Tiling the backsplash took four days for me to complete. The problem was, I had classes to teach at the yarn shop before I could work, and with the short winter days, I ran out of daylight in a very short period of time. It’s really hard to use a tile saw in the dark, and I can’t imagine the neighbors would have appreciated me sawing tiles after midnight! Fun fact about the tile saw: it’s a grinder, rather than a cutter, so if you get your fingers in the way, it won’t cut you. Don’t get me wrong, I’m sure you CAN injure yourself on a tile saw, but it’s harder to do than on your standard table saw.
Lamb and Duck helped me with this job, too, but I was so covered in mortar that I didn’t want to ruin my camera taking pictures of them sleeping on the dropcloth next to where I was working.
Speaking of Lamb, she finally did get her spay surgery. She is ready to go up for adoption now, but I am going to wait for the Twilight kittens (who have become incredibly affectionate) to make weight. So far, only Bella is under two pounds.I think it is a matter of days now.
This week I learned that not only am I really fond of Duck, be he loves me, too. I thought he was just a people person, but when he had the choice to hang out in his Daddy’s lap or watch me work, he hung out with me. He stays in bed with me until I wake up, just like Serra does (unless he’s really hungry, which happens a lot with a growing kitten). He was in the hallway calling for someone earlier today, and Michael answered him. Duck kept looking around in the hall until I called him, at which point he came running to get in my lap.
I started Duck on some training this week. When all of my cats were little, I got out a clicker and taught them a few parlor tricks. I have since given up the clicker, but only because the cats seem to learn from one another. I do a particular trick where I put a treat in my closed hand and tell the cats to touch. I occasionally put one in each hand and ask the cats to touch the one they think has the treat. They always win that game because every choice is a winner, but I bet they could figure it out based on smell. In any case, Wesley had to be taught using a shaping method. At first, he would touch my hand with his nose and I’d give him the treat. He moved on to licking my hand, and at some point he touched my hand with his paw. Now, only the paw touch gets the treat, but Wesley is all over it. Serra learned that trick simply by watching Wesley when she was small. She got it on the first try when I offered her the chance to do it. Duck took a few tries to learn (I think he isn’t as bright as Serra, but she is really smarter than the average cat), but now he gets “touch” as fast as anyone. I got Lamb to sit, but not Duck yet. Duck begs really well, though. Since Duck is still young and fearless, I want to teach him to balance on an exercise ball. The older cats seem afraid of falling off, so my previous attempts had been unsuccessful. Wesley used to jump back and forth between two chairs or stools I set up for him, but now he climbs off the original perch and walks across the floor to climb onto the destination. I guess the kittens I got eight years ago are just getting old!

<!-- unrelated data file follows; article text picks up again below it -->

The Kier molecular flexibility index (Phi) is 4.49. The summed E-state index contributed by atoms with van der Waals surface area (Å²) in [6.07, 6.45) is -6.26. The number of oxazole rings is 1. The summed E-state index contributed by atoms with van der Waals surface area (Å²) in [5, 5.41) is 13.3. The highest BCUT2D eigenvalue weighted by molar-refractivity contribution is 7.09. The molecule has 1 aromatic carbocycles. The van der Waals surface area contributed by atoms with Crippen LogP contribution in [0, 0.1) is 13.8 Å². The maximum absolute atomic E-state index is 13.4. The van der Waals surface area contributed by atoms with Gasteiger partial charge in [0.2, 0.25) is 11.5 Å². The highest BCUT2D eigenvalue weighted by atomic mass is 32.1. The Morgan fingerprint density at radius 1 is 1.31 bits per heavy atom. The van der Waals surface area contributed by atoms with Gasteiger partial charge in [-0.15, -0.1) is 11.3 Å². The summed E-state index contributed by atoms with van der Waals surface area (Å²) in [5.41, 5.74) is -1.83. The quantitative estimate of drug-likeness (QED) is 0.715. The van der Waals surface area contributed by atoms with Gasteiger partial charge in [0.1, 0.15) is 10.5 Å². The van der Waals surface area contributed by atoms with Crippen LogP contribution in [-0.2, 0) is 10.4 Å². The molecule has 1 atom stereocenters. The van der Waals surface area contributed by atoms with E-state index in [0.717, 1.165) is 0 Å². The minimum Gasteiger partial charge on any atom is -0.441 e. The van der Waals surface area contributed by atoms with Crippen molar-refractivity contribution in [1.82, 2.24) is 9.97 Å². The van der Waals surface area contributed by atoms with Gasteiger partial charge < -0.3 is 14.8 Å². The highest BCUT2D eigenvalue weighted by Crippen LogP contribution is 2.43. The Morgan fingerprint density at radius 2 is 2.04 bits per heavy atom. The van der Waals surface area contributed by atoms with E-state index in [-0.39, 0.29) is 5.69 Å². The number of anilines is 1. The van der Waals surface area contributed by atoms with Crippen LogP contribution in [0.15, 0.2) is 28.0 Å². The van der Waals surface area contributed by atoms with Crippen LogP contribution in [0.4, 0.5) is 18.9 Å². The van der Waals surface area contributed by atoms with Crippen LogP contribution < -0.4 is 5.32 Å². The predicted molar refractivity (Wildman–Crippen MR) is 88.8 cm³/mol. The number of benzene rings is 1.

As my constant companion, Duck seems interested in everything I do. He helps me blog by purring in my lap and occasionally walking on the keyboard. He helps me sweep by chasing the broom and rolling around in the dirt pile. He also knits when I have to get off the couch to get some sustenance or empty the tank:
My favorite thing about Duck? He makes Serra happy. I think that Serra wanted a kitten to take care of and a playmate to entertain her. She tried to get Buttercup to be said companion, but Buttercup has never liked poor Serra. Now that Serra has Duck, they do everything together.